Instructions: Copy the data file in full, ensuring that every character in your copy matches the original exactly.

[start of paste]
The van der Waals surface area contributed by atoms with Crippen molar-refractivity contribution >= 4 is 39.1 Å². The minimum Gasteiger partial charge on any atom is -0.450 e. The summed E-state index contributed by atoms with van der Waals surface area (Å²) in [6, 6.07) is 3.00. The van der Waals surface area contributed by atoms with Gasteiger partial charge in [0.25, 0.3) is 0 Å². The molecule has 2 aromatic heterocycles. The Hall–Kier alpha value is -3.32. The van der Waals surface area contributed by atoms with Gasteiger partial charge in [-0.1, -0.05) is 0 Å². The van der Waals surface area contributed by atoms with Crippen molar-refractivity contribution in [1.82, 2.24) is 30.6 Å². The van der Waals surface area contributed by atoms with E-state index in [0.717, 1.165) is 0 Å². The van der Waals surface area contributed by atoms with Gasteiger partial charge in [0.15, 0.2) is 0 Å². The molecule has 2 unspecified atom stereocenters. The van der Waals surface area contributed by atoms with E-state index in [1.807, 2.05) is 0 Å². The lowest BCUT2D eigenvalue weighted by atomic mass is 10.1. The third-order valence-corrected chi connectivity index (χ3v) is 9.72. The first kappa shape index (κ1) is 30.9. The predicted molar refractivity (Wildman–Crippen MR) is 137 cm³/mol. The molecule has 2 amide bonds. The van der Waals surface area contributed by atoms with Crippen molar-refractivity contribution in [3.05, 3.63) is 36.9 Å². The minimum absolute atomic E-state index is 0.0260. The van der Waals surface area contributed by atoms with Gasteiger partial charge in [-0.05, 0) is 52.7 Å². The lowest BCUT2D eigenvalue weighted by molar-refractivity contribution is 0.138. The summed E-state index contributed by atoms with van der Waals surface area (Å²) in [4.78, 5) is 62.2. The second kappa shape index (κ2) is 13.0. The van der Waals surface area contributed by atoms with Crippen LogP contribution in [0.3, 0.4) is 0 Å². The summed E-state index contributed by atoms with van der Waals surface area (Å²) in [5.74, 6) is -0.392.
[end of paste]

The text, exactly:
The van der Waals surface area contributed by atoms with Crippen molar-refractivity contribution >= 4 is 39.1 Å². The minimum Gasteiger partial charge on any atom is -0.450 e. The summed E-state index contributed by atoms with van der Waals surface area (Å²) in [6, 6.07) is 3.00. The van der Waals surface area contributed by atoms with Gasteiger partial charge in [0.25, 0.3) is 0 Å². The molecule has 2 aromatic heterocycles. The Hall–Kier alpha value is -3.32. The van der Waals surface area contributed by atoms with Gasteiger partial charge in [-0.1, -0.05) is 0 Å². The van der Waals surface area contributed by atoms with Crippen molar-refractivity contribution in [1.82, 2.24) is 30.6 Å². The van der Waals surface area contributed by atoms with E-state index in [0.717, 1.165) is 0 Å². The van der Waals surface area contributed by atoms with Gasteiger partial charge in [0.15, 0.2) is 0 Å². The molecule has 2 unspecified atom stereocenters. The van der Waals surface area contributed by atoms with E-state index in [1.807, 2.05) is 0 Å². The lowest BCUT2D eigenvalue weighted by atomic mass is 10.1. The third-order valence-corrected chi connectivity index (χ3v) is 9.72. The first kappa shape index (κ1) is 30.9. The predicted molar refractivity (Wildman–Crippen MR) is 137 cm³/mol. The molecule has 2 amide bonds. The van der Waals surface area contributed by atoms with Crippen molar-refractivity contribution in [3.05, 3.63) is 36.9 Å². The minimum absolute atomic E-state index is 0.0260. The van der Waals surface area contributed by atoms with Gasteiger partial charge in [-0.05, 0) is 52.7 Å². The lowest BCUT2D eigenvalue weighted by molar-refractivity contribution is 0.138. The summed E-state index contributed by atoms with van der Waals surface area (Å²) in [4.78, 5) is 62.2. The second kappa shape index (κ2) is 13.0. The van der Waals surface area contributed by atoms with Crippen LogP contribution in [0.3, 0.4) is 0 Å². The summed E-state index contributed by atoms with van der Waals surface area (Å²) in [5.74, 6) is -0.392.